Training courses and online tutorials

If you don’t have the luxury of an on-site specialist, try a certified course or do online training such as the Google Analytics Academy. If you decide to go to a course it’s a good idea to define the main things you’d like to find out about your site before you attend. You can ask the trainer to show you how to track these, because training is often very broad. Likewise find bite-sized online tutorials that meet your specific goals – you’ll get lost if you try to learn everything.

Assign site measurement to a team member

Consider training up a member of your team. They should be passionate about users, good with technology, and good communicators. Don’t rule out less-experienced team members – putting data to good use relies on knowledge of business, team and user needs, which are learnt on the job.

Infusing your team with data

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Whatever route you decide to take, don’t let your data sit in a vacuum. Analytics works best when every team member can track what they’re interested in. For example designers will want to know whether their blue call-to-action button is being clicked, whereas content designers will want to know which of the pages they’ve written are popular.

Also define things that are important to your whole team, like are the right people finding your online form page? Work out your performance priorities as a team and build up to regular dashboard reporting (more on that in a later post) which reflects your goals and performance.

Google Analytics is a valuable source of insights to help you understand your users and improve your site. Whether you decide to learn Google Analytics yourself, assign it to a team member, or get a specialist in, make sure you build a performance culture within your team. GA will help you to help you increase traffic to your website, meet your goals, and prove the value of your work. Get started!

Contact Lanalytics for help with using Google Analytics to make your website brilliant.

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Data: helping people celebrate Matariki

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Night sky Canterbury, 2014. Photograph by Tom Hall, via Flickr. CC BY-ND Gen 2.0

Matariki is the celebration of the Māori New Year. It’s a time when people come together to remember their ancestors, share food, sing, tell stories, and play music.

Te Papa is New Zealand’s national museum, and hosts an annual Matariki Festival. With data the Te Papa digital team were able to uncover more about the Matariki audience, and increase the reach of the content.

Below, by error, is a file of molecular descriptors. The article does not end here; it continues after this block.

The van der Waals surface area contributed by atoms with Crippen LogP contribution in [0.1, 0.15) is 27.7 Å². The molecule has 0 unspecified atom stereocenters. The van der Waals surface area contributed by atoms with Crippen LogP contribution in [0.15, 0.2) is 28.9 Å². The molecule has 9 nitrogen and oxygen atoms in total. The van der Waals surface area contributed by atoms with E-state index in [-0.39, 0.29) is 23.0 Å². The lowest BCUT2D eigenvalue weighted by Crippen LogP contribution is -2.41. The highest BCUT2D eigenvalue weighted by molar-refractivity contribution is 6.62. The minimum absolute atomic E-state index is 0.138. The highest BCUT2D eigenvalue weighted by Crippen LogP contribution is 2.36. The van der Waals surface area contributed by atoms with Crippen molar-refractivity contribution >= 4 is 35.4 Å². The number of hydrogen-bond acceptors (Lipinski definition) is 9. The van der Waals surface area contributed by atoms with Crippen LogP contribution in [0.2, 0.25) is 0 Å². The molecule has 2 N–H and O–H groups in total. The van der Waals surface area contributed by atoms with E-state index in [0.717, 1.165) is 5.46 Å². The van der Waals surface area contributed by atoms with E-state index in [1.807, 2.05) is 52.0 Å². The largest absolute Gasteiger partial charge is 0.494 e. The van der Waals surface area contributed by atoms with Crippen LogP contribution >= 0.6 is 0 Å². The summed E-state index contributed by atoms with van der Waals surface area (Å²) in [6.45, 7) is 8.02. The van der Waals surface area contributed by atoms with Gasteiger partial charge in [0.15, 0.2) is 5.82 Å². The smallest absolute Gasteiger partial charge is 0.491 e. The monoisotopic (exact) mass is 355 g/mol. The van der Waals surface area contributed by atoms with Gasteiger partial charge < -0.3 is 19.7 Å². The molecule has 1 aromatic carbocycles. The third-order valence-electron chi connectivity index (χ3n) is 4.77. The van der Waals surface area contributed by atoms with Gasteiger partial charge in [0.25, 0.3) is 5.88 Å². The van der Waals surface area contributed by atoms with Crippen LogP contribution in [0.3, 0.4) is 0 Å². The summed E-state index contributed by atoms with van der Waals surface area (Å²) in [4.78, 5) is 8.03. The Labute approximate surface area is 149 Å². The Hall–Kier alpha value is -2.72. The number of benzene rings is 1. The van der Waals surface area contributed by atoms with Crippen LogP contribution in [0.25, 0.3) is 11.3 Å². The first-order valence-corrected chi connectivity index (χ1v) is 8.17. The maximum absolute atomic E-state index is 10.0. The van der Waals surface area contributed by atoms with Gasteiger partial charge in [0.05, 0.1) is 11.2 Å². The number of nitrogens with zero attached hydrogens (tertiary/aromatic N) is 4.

The Te Papa events were well-attended, but the website helped people engage with Matariki at home, on the move, and in the classroom. This is in part due to the team’s efforts in:

  • promoting Matariki to a new audience with homepage links
  • meeting demand in Google by creating content for Matariki search terms
  • increasing the engagement of the existing audience with compelling related links
  • live-streaming performances so people can participate regardless of where they’re based

Data analysis revealed a wider audience for Matariki, and confirmed that we reached 47% more people than the same period last year. It’s a broad audience that includes teachers and kids in the classroom, people who want to watch celebrations while on the move, and those who want to engage from the comfort of their own home.

It’s brilliant to know that we’re transcending the walls of the museum to take this cultural celebration out to people. We’re going beyond data and digital, and into people’s lives, which is an awesome thing to be a part of.

See the full story on the Te Papa blog – Using data to help people celebrate Matariki. – making marriage easier


Image source: Te Papa

We’ve recently brought births, deaths and marriages content on to and turned off this content on the Internal Affairs site. It’s a huge leap in terms of giving people government information on one site rather than spreading it across hundreds of agency sites, and reducing the confusion that users feel when trying to interact with government.

We started out by finding out what people need with analytics and call centre insight, and now we’re finding out whether we’ve improved things by looking at user data. People are engaging well with the new marriage content.

Data is from four weeks post-launch compared to the same period last year.

How to get married in NZ page is performing well. The team turned a scattered wilderness of marriage-related pages into this cohesive step-by-step guide:

How to get married

– high reach – 7K unique page views
– high engagement – average of 6 minutes on site and 5 pages per session for this audience
– low searches – only 50 searches on this page, which suggests that people are getting what they need from content

People can now find registry office locations and contact details:
– two registry office pages received 5K unique page views, and location results pages received 3K upvs
– registry office searches have dropped 70% compared to the old site

And on the other side of things we’re meeting previously unmet demand for divorce content, which used to be on a separate agency site:
Separating or getting a divorce pages received 6K unique page views
– divorce searches dropped 40%

At we’re making online government services easier to access and use, with plain English content and an intuitive structure. And we’re showing the improvements with data. See the full story on the New Zealand government Web Toolkit – making marriage easier.